Sometimes, I think feminists shouldn't watch telly.
There's just too much that makes us shout and grumble and despair of the world.
Lately, the shouting and grumbling and despairing has been flung in the direction of a new ad campaign being run by P&G, which has announced that it is sponsoring Moms/Mums (depending which side of the Atlantic your TV comes from).
I'm not sure what my being sponsored by P&G brings me, exactly. Certainly, nobody has sent me a t-shirt or a branded pen, quite yet. And I'm fairly confident that Gil Scott-Heron would tell us that Motherhood will not be televised.
Still, according to the advert, as a Mum, P&G wants to help me to help my family. To this end, the ad shows me a series of P&G products like nappies and laundry powder and men's razor blades and says if I buy these products, I am celebrating being a Mum, and, erm, I might win some tickets to the Olympics. Or something.
I think the ad is supposed to be positive and moving, but it just moves me to positive apoplexy. And that was before I read the reasoning behind the campaign over on the P&G website:
“Our products have been designed through generations to improve mum’s life in small but meaningful ways. Whether it’s household favourites like Ariel or Fairy that help to make everyday tasks a little easier for Mum; or the Pampers nappy that mum trusts for her little one; or the Olay cream or Max Factor mascara she uses every day to help her look and feel her best; this is our business – and they are our boss.”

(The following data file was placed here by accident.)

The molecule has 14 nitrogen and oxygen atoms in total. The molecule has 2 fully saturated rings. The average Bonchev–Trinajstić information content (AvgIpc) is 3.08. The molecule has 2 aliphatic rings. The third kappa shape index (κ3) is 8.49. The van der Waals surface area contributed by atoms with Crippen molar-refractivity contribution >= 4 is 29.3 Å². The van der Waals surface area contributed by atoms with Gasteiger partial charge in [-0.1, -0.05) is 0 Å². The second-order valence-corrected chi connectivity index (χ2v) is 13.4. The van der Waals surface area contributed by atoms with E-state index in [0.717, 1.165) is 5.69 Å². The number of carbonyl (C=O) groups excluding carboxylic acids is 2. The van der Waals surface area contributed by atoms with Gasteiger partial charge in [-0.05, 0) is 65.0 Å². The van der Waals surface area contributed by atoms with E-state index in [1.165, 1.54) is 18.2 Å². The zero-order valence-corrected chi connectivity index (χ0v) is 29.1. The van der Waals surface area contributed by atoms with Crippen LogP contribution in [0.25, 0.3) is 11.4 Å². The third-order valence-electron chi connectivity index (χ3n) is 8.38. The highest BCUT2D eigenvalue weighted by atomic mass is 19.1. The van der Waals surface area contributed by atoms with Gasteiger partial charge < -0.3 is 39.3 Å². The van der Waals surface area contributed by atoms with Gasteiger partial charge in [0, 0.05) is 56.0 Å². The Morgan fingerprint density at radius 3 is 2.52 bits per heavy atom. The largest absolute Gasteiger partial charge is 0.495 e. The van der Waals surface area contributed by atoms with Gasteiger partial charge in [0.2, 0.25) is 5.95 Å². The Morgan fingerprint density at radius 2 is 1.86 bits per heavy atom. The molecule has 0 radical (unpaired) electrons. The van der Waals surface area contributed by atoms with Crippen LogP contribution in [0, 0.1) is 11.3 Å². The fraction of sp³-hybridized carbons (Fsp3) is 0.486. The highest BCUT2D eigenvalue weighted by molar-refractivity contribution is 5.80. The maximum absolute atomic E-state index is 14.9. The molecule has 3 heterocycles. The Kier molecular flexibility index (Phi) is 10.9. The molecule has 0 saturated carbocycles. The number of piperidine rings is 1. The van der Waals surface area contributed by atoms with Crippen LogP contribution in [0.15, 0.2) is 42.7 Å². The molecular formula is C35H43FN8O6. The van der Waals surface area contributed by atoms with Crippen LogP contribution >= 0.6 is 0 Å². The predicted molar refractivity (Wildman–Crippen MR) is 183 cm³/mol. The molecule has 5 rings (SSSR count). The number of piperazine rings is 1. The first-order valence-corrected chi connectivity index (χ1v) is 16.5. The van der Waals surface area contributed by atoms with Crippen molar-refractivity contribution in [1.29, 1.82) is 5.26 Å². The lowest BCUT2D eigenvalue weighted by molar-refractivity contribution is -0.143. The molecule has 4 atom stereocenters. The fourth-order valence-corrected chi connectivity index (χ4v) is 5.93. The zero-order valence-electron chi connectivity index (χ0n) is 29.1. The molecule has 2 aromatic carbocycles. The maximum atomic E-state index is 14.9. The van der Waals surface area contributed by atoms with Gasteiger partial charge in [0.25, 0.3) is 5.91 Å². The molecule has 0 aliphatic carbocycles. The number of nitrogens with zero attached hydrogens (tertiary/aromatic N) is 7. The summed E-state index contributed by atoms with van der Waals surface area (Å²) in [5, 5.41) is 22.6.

I have a slight profanity filter on this blog so I'll spare you what I really think when I read this kind of stuff. I'll just say… it's 2011, right?
Because in my world, in 2011, most women don't tend to consider it their lot in life to do laundry, change nappies, go shopping and then make themselves pretty in time for the hubby getting home. Sometimes – hold back your gasps, ladies – men can be equally involved in this kind of domestic activity. I've even heard that sometimes men buy groceries. Wowzers.
I know that P&G is far, far from being the only company to fall back on lazy gender stereotypes in advertising. But when you do this, AND you claim to represent me – well, it bothers me. Or am I missing something?
If you're interested in sharing views on feminism and parenting, then do check out Melaina's Feminist Friday carnival, which this week looks at gender role models.